On 1 August 2018, the World Curling Federation (WCF) launched a new guide to ‘Curling Ice and Arena Requirements for Olympic and World Curling Federation Competitions’, citing only natural refrigerant CO2.

The new guide – which replaced a 2014 edition – states, “for environmental and safety reasons a direct expansion system must use an environmentally friendly and safe refrigerant, as for example CO2.”

Why CO2?

R744.com contacted the WCF to know more about why they cite CO2 technology over ammonia or other refrigerants. “To answer your enquiry, CO2 is mentioned as an example of a good system,” a spokesperson at the WCF stated. 

Jörgen Rogstam, managing director at ice arena specialists EKA (Energi & Kylanalys), which designed many of the CO2 ice rinks currently in operation in Sweden, explains that this does not necessarily rule out other refrigerants from being used in curling rinks – including another natural refrigerant, ammonia.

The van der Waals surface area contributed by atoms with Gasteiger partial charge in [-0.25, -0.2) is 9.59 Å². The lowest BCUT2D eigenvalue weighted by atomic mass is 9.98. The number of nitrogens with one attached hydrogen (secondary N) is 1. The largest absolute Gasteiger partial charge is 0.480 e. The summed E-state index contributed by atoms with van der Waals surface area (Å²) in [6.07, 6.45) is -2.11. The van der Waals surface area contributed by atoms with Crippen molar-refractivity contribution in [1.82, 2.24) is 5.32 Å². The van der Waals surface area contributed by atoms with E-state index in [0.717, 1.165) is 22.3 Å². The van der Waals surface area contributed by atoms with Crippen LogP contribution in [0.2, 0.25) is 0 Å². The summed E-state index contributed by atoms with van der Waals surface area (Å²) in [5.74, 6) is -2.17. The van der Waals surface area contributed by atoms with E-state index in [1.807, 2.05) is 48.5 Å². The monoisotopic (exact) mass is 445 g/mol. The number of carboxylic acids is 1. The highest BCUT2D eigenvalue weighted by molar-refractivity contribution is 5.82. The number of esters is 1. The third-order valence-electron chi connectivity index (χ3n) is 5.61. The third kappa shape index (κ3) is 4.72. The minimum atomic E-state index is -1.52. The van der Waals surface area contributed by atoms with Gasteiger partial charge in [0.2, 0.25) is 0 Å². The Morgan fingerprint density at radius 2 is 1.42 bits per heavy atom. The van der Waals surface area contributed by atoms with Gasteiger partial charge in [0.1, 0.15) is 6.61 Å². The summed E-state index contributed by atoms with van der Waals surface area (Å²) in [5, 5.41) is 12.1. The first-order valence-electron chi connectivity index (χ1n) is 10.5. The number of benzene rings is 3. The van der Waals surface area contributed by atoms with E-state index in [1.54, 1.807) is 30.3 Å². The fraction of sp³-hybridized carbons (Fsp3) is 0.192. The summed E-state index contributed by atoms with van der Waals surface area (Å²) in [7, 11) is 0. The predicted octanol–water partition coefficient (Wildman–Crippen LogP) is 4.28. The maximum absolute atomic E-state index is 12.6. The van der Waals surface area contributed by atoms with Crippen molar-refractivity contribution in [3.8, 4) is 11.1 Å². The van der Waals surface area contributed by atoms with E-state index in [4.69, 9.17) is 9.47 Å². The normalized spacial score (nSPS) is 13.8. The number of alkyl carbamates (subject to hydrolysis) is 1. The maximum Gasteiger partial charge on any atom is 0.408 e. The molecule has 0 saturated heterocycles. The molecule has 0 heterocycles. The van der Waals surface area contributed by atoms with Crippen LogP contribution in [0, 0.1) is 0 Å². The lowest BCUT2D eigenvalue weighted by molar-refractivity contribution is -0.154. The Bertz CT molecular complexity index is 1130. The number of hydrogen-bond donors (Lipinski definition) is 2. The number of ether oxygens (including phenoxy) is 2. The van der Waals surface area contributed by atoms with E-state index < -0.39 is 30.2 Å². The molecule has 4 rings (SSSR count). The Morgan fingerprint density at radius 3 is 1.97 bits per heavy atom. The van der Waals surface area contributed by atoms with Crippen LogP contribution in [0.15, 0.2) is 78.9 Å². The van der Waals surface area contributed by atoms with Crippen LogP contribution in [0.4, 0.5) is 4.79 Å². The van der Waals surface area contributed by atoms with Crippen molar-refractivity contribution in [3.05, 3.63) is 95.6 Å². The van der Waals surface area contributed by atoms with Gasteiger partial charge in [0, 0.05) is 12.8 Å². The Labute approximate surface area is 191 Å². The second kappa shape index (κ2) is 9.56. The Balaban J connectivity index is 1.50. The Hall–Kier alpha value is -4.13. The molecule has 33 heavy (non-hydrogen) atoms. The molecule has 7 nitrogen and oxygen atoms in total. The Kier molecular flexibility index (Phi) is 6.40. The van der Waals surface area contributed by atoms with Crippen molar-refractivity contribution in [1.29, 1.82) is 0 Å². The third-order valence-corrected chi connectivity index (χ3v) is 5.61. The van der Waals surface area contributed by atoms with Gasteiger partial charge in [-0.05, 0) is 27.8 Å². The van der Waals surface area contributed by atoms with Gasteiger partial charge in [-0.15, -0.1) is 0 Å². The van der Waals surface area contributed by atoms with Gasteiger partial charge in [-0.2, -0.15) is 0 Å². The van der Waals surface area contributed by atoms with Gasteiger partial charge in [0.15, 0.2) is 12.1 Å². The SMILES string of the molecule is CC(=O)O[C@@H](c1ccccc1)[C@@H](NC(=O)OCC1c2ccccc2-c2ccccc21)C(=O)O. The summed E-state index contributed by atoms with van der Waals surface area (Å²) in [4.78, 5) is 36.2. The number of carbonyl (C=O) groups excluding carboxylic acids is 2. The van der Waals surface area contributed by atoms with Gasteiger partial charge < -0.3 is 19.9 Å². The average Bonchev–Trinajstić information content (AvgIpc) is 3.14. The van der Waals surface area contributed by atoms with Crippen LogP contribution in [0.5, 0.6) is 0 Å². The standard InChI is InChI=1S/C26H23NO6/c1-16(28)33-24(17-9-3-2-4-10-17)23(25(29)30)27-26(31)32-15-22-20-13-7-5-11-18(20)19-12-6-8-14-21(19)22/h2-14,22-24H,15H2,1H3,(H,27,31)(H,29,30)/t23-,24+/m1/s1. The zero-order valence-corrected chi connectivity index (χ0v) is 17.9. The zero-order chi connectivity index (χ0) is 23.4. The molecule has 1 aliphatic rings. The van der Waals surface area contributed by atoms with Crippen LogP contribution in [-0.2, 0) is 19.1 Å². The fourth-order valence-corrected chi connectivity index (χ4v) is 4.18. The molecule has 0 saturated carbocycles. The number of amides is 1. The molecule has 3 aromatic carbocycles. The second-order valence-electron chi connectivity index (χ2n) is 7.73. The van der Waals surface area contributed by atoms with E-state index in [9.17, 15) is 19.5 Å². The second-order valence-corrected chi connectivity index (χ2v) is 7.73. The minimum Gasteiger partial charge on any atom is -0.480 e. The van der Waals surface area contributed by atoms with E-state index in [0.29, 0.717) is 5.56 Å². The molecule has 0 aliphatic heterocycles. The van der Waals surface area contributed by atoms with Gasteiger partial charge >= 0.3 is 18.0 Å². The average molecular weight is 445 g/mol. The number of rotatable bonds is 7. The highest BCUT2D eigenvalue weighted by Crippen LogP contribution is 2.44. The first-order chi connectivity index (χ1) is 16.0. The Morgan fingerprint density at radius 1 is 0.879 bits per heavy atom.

“[The] phrase refers to direct expansion only, and in such an application, ammonia will never be permitted,” Rogstam said. “As [a] primary refrigerant in combination with a secondary refrigerant, ammonia may be [used], although the WCF does not mention ammonia specifically.”

“Curling sheets are seldom built […] in Europe anyway, so the business is small,” he explains, “[EKA] has designed indirect systems (pump-circulated CO2) for curling in Norway, but in those cases in combination with ammonia as primary refrigerant.”

EKA is currently designing its first CO2 direct expansion system, which will be installed in a curling and hockey rink in the Nordic countries with support from refrigeration system contractor Bravida Cooling – according to a LinkedIn post on LinkedIn by Rogstam.

The ice and events arena in Gällivare, northern Sweden will be a direct CO2 refrigeration system with two-stage heat recovery for heating the ice. “Due to the cold climate, geothermal storage is connected to the refrigeration system serving as an additional heat source for the heat pump/refrigeration system in winter,” Rogstam said. “During warmer periods the geothermal storage is recharged with sub-cooling heat from the CO2 system.”

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